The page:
Resources with economic value, especially those that can be converted to cash; i.e. real estate, automobiles, investments (stocks and bonds), materials, inventories, etc.
An investment category; i.e. equities (stocks), fixed income (bonds), or money market (cash). Asset classes can be divided into size (small, mid and large capitalization stocks), geographic location (international, emerging markets, etc.), and other (real estate, commodities, hedge funds, etc.).
Bear or Bull Market
A bear market is a prolonged market period where investment prices fall, usually accompanied by widespread pessimism, as a result of economic recession, high unemployment, or rising inflation (the Depression and Tech Bust of 2000 are examples). A bull market is a prolonged period where investment prices rise faster than their historical average, as a result of economic recovery, boom, or investor psychology; these terms are most often used to refer to the stock market, but can be applied to anything that is traded, such as bonds, currencies, and commodities, i.e. Tech Boom of the late 1990’s.
A debt security issued for a period longer than one year by corporations, governments, or their agencies, with the intent of raising capital by borrowing; a bond is the promise to repay the principal along with interest on a specified date; some bonds do not pay interest, but all bonds require a repayment of principal.
The amount that an asset’s selling price exceeds its initial purchase price; a realized capital gain is an investment that has been sold at a profit, while an unrealized capital gain is an investment that has not been sold yet, but would result in a profit if it was to be sold.
A decrease in the value of an investment or asset from the initial purchase price; opposite of Capital Gain. A realized capital loss is an investment that has been sold at a loss, while an unrealized capital loss is an investment that has not been sold yet, but would result in a loss if it was to be sold.
Spreading money among several investment options or asset classes for the purpose of reducing company and industry risk in a portfolio; combining a variety of investments (stocks, bonds, real estate), which are unlikely to all move in the same direction at the same time or at the same rate; reduces both upside and downside potential and allows for more consistent performance under a wide range of economic conditions.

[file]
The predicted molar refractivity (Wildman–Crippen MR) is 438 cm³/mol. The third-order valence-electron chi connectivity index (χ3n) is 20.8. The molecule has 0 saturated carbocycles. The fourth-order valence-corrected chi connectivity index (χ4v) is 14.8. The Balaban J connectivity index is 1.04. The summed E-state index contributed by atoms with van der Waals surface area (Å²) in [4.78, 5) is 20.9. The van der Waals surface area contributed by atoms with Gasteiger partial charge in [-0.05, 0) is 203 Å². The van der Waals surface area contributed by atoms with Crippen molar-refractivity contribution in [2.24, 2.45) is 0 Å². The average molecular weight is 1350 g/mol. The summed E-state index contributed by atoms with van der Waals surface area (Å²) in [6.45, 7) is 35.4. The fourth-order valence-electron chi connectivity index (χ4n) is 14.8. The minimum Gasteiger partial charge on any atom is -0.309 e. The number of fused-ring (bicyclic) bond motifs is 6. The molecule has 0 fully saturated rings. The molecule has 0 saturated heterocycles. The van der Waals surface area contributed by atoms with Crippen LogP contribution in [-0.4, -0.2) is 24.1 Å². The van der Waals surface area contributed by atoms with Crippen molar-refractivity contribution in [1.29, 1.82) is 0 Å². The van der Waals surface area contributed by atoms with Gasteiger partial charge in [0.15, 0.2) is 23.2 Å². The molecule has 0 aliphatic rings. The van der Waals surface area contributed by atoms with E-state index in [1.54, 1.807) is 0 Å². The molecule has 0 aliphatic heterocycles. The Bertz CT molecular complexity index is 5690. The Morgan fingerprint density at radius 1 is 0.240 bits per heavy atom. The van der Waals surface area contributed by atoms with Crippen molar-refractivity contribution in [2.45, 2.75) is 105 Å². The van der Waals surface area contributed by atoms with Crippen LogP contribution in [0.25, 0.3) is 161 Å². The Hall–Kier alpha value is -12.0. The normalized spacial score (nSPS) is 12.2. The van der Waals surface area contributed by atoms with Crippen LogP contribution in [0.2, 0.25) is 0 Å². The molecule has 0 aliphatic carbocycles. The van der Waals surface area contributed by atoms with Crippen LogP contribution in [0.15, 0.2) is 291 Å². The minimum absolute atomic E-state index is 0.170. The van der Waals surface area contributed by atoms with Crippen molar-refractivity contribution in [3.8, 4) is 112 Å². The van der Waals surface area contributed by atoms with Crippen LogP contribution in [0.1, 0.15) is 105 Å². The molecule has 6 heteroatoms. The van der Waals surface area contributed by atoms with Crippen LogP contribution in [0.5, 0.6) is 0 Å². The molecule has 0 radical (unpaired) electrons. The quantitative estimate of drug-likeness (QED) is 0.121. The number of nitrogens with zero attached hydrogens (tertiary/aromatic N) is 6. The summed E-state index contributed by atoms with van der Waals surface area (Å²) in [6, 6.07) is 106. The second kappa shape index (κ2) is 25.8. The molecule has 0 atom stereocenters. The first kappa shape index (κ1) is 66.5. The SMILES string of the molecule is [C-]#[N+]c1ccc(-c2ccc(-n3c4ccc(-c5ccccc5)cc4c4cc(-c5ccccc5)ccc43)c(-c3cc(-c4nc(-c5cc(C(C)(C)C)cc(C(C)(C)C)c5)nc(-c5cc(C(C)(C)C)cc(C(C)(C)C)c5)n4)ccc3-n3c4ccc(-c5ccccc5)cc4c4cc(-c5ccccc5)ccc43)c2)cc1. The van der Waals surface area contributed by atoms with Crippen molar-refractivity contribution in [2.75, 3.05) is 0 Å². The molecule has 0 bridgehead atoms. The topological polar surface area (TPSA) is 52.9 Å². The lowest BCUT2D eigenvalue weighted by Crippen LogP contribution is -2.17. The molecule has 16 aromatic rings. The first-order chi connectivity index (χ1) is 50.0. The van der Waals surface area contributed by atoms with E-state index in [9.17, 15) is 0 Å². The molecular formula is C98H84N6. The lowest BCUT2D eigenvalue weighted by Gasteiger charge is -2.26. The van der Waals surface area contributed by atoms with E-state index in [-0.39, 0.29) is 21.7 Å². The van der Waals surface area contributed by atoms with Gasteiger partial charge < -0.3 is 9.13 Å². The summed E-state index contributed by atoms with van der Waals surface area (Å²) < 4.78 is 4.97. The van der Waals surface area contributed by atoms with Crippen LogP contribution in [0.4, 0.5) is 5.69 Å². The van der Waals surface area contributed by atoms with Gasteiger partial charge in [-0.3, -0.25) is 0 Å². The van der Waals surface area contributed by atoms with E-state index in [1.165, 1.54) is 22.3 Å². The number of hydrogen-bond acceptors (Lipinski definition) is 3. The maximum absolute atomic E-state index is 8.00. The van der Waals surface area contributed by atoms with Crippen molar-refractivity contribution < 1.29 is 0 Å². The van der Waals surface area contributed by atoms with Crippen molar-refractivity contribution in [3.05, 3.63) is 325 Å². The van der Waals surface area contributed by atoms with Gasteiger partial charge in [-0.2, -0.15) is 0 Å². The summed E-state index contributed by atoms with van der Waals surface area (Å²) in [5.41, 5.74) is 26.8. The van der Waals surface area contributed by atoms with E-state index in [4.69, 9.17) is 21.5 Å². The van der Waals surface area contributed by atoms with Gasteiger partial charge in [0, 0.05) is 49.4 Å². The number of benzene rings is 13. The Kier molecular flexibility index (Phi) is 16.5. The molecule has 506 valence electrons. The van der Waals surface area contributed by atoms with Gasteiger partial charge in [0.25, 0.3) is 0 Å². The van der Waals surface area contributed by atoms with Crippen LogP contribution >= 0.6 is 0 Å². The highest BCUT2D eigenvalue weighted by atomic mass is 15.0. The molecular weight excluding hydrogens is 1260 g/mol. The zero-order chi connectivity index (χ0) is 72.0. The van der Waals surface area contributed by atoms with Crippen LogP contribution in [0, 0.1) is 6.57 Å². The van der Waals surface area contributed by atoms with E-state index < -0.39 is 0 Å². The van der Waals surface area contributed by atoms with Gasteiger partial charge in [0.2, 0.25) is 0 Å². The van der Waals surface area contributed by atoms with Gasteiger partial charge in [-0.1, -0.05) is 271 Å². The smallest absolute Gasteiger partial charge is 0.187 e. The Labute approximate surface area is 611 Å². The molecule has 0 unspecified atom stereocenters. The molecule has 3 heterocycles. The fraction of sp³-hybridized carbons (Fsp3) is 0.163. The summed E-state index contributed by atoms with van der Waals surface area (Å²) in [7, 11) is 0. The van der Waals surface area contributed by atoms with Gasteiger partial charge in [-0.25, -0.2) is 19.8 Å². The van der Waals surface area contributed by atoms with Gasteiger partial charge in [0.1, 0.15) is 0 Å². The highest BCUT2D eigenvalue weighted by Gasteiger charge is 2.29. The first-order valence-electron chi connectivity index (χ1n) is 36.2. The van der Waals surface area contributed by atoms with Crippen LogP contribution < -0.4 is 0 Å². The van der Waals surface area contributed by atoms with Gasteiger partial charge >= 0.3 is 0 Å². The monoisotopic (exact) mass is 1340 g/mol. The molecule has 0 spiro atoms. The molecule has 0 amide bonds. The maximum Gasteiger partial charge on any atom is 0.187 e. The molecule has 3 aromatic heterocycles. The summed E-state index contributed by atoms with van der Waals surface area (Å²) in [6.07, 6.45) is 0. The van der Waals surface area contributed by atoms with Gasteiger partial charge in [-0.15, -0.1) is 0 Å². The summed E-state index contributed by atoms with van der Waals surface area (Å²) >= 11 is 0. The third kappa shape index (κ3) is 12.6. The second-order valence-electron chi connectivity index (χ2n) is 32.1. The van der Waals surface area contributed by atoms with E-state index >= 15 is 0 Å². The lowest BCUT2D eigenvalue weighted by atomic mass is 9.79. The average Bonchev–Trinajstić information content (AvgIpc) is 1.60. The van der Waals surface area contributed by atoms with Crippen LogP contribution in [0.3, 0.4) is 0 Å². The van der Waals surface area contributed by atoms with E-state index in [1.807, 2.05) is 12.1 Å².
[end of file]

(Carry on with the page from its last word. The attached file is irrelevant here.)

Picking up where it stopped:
A taxable payment paid to a company’s shareholders out of the current or retained earnings, usually quarterly; usually paid by companies that have progressed beyond their growth phase and no longer sufficiently benefit by reinvesting their profits.
Types of securities that represent ownership in a corporation and represent a claim on a proportionate share of the corporation’s assets and profits, i.e. stocks.
A security that pays a specific interest rate, i.e. bonds, preferred stock.
A numerical measure of price movement in financial markets; a barometer for a given market or industry and benchmarks against which financial or economic performance is measured, i.e. the S&P TSX Composite Index or S&P 500 Index.
An overall general increase in the price of goods and services resulting in a decrease in your ability to buy as much for the same amount of money and a fall in the value of the dollar; measured by the Consumer Price Index (CPI).
A financial product or other asset or item of value acquired for the purpose and expectation of increasing its value through growth (increase in price) or income (dividends or interest) with favourable future returns.
The ability of an investment to be easily converted into cash with little-to no loss of capital, no price discount, and a minimum of delay.
An investor’s collection of investment holdings, usually with reference to its composition; these often include stocks, bonds, and funds.
The amount of money earned or lost from an investment in a particular period, usually expressed as a percentage of the total amount invested.
The measurable likelihood of loss or less-than-expected returns.
A type of security that indicates ownership (equity) in a corporation and represents a claim on the proportional share in the company’s profits and assets; ownership of a company is determined by the number of shares a person owns divided by the number of outstanding shares; many stocks also include voting rights, which allow shareholders to participate in corporate decisions.
The length of time an amount of money is expected to be invested.
The amount of interest and gain or loss (selling price minus cost) earned on an investment over a given time period.
The extent of fluctuation in share price, interest rates, etc.; the higher the volatility (price of stock moving up and down rapidly over short time periods), the less certain an investor is of return; therefore, volatility is one measure of risk.